A measurement revolution has taken place in the fields of governance, justice, and the rule of law. Not only have the quality and amount of available data exponentially increased in the past two decades, but more importantly, the knowledge about precisely how to effectively use these data to advance reform in the field has greatly improved. This paper offers a brief account of progress made and lessons learned during the past two decades in the rapidly growing field of rule of law measurement, and offers some suggestions about remaining shortcomings and the path forward.
Systematic cross-country data about political systems, governance, and the rule of law was very scarce two decades ago. Analysis at the global, regional, and national levels was largely based on purely anecdotal evidence, or a few crude indicators. In contrast, there are over one hundred systems of measurement in this field today. These tools are based on rigorously collected data at the country level or across countries. While there is enormous variation in the intrinsic quality of these measurements, data are no longer scarce. Some of these measurements are built upon systematic analysis of qualitative information, others on highly sophisticated aggregation of existing indices, and yet others on massive quantitative data collection efforts in particular regions or around the world. Some of the most salient improvements of the past decade in cross country indicators include the work of the World Bank, Transparency International, Freedom House, CEPEJ, Global Integrity, HiiL-TISCO, The Economist Intelligence Unit, the AfroBarometer, the World Economic Forum, ABA-ROLI, the OECD, IDLO, the Vera Institute of Justice, and The World Justice Project. A variety of UN entities have also contributed to this process. This measurement revolution resembles in some degree the phenomenal transformations that took place in the fields of economics and public health one hundred years ago.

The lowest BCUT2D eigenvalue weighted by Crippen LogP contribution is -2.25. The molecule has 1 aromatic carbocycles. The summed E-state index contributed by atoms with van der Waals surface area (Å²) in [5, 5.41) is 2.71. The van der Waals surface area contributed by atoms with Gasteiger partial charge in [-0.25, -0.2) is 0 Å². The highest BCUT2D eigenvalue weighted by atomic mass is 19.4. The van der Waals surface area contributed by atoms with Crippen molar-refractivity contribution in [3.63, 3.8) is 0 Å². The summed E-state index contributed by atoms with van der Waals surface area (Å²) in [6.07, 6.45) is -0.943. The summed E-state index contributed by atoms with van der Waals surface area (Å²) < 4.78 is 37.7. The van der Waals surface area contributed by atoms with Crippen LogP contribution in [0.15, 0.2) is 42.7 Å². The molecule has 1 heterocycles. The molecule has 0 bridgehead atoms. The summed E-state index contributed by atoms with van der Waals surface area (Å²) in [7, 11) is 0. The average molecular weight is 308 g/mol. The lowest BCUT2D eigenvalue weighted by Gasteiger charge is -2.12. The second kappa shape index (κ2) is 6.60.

This measurement revolution in the field of governance and the rule of law has a number of implications for everybody, from multilateral organisations, donor agencies, governments, the business community, and civil society. Better data leads to better planning and evaluation of government programmes and institutional reform; better targeting of donor resources; more accurate assessment of political risk by the business community; and increased ability of civil society organisations to hold governments accountable to their citizens.
Read more on the rule of law measurement revolution here.
This essay is part of the Innovations in the Rule of Law Report produced by the WJP and the Hiil. The report highlights innovations and insights through a series of concise papers by key experts and organisations in the area of rule of law. For more information, please visit the reports page here.